2) What do you think the position involves doing on a daily basis?
This question is remarkably useful in interviewing candidates with minimal experience and also those with years of experience. With a job candidate that has experience in a similar position, they will probably tell you what they did in their previous position or what they have seen employees with that job title do. In this case, what the job candidate omits is as informative as what they say. Omission may indicate that they don’t have experience in a particular facet of the position or that it might not be their strong point.
For candidates with no experience, this question can indicate how realistic their expectations are for the position. One person told me in an interview that they thought the job would be like the TV show “The Apprentice” where the marketing department brainstorms ideas and makes commercials. Some candidates may say they have no idea but lots of questions. If they have questions written down, it indicates a good level of interest.
3) Are you interested in the field? If so, what articles have you recently read? (for those with no experience) / What would you have done differently to make your previous position more productive? (for those who have experience)
Generally, I want an employee who is interested in learning on their own without prompting or direct guidance. If a job candidate can summarize an article that they have read in a field related to the company or position, its a sign that they will work to improve their knowledge base to do a better job.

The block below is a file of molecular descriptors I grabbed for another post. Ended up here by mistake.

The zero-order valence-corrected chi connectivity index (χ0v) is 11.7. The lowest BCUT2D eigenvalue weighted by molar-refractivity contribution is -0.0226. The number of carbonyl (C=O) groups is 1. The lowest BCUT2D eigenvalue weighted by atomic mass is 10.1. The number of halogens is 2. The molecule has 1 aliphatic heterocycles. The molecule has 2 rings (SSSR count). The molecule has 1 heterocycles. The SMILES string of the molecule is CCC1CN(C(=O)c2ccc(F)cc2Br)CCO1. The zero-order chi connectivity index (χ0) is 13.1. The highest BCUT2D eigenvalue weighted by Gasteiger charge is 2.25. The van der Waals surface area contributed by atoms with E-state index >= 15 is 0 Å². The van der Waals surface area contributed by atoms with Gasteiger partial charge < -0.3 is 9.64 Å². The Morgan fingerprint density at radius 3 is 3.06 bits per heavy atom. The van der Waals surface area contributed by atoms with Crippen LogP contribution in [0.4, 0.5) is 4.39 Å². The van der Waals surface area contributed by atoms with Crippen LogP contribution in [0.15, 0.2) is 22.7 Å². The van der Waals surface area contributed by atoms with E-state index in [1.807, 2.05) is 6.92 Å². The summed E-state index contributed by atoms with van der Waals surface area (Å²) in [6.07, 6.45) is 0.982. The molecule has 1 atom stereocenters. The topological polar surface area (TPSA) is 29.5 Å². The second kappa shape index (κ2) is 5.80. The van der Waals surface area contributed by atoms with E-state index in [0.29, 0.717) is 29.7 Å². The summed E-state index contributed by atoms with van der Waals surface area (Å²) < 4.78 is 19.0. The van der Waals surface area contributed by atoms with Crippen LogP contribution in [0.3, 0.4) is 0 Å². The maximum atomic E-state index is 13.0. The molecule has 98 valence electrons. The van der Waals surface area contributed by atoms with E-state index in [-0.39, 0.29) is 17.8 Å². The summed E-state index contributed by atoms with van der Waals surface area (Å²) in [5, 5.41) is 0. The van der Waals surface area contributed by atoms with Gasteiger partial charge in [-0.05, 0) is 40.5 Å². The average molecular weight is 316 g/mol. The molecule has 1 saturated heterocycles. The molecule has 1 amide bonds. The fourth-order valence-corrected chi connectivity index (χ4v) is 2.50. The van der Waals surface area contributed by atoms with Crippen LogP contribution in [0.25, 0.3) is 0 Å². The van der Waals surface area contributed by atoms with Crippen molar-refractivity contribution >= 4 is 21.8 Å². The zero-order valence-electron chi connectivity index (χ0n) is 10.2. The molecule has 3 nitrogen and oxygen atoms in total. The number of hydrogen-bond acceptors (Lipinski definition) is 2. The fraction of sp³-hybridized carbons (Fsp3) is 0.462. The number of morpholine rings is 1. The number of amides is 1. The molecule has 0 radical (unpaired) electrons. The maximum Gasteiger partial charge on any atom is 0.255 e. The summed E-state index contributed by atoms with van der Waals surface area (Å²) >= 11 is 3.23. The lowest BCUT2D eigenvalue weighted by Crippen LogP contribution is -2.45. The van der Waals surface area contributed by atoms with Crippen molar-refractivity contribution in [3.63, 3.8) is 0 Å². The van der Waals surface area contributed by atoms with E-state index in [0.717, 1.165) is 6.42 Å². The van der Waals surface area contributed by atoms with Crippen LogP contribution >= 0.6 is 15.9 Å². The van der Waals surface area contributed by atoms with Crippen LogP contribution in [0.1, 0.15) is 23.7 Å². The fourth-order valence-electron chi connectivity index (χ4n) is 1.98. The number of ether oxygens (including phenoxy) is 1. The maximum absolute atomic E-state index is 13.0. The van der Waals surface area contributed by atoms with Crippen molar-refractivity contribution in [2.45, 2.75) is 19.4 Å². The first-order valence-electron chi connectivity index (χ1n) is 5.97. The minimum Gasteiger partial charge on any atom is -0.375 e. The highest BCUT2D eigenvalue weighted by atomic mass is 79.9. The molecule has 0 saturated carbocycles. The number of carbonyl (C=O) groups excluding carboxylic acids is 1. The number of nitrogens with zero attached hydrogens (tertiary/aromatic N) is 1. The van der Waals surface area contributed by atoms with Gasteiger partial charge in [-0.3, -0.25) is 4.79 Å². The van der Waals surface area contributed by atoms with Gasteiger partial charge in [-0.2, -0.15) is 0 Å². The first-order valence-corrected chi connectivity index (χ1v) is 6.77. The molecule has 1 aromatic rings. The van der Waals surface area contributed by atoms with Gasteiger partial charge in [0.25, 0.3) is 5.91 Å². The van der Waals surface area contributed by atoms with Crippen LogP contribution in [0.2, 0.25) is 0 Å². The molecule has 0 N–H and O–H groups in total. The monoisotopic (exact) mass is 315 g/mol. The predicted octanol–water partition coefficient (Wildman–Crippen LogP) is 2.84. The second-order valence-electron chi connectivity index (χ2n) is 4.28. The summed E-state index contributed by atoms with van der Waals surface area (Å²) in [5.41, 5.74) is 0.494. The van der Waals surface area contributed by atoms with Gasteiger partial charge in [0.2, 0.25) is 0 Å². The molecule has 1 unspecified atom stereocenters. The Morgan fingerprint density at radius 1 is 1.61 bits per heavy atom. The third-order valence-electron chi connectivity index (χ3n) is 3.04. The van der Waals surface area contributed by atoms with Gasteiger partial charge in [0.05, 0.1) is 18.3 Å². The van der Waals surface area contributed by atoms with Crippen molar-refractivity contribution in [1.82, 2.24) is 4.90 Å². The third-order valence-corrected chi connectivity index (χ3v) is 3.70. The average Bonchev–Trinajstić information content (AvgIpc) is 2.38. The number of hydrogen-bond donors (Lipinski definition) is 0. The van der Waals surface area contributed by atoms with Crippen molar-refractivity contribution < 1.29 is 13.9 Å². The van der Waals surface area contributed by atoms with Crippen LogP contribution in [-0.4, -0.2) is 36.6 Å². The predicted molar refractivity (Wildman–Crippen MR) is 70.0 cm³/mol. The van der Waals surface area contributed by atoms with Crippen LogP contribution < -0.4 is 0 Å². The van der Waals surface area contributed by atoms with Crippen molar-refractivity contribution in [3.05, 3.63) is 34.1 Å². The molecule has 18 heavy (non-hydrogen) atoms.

For experienced candidates, I think asking them about how they could have improved their job gives multiple insights. First, if they cannot give you an answer, it indicates that they followed instructions without thinking about what they were doing. On the other hand, a detailed, thoughtful answer can demonstrate they care about “doing the best they can”. The natural follow-up is “Did you try to make the change happen?”
4) Would you be willing to roleplay the following situation? (ie, I will pretend to be the customer and you the salesperson)
Most positions involve a degree of human interaction and communication skills. The idea of roleplaying is to “act out” a challenging, but not uncommon situation which is likely to occur in their position. This exercise gives the interviewer a chance to see the job candidate’s ability to verbally communicate, deal with stress and think on their feet. Or in the case of the experienced candidate, hopefully the candidate can draw upon their past experiences to resolve the situation.
These 4 questions are not the only ones you should ask, as the rest will vary depending on the position. However, I believe these 4 questions should be part of the process for almost any interview, and will allow you to have more insight into the candidates drive, personality, and ability to handle the position.
For a great overview of the entire interview process including second and third interviews and making the offer see this webinar by Brad Farris of Enmast.com.
More great resources for interviewers:
TheUnderCoverRecruiter.com: Behavorial List of Interview Questions
Inc.com: 7 Questions to weed out the wrong candidates quickly
Katemats.com: Epic list of software interview questions
Business Insider: 11 Illegal Interview Questions
Scholastic.com: How to conduct an interview
Forbes: 9 Tips on conducting great interviews
Looking for the right place to post a new position? We recommend using Indeed.
That’s our article for today. If you have any questions or comments please leave them in the comments section below. Also be sure to stay read the next article in this series where we discuss The Legalities of Hiring – Things To Do Before Your First Employee Starts.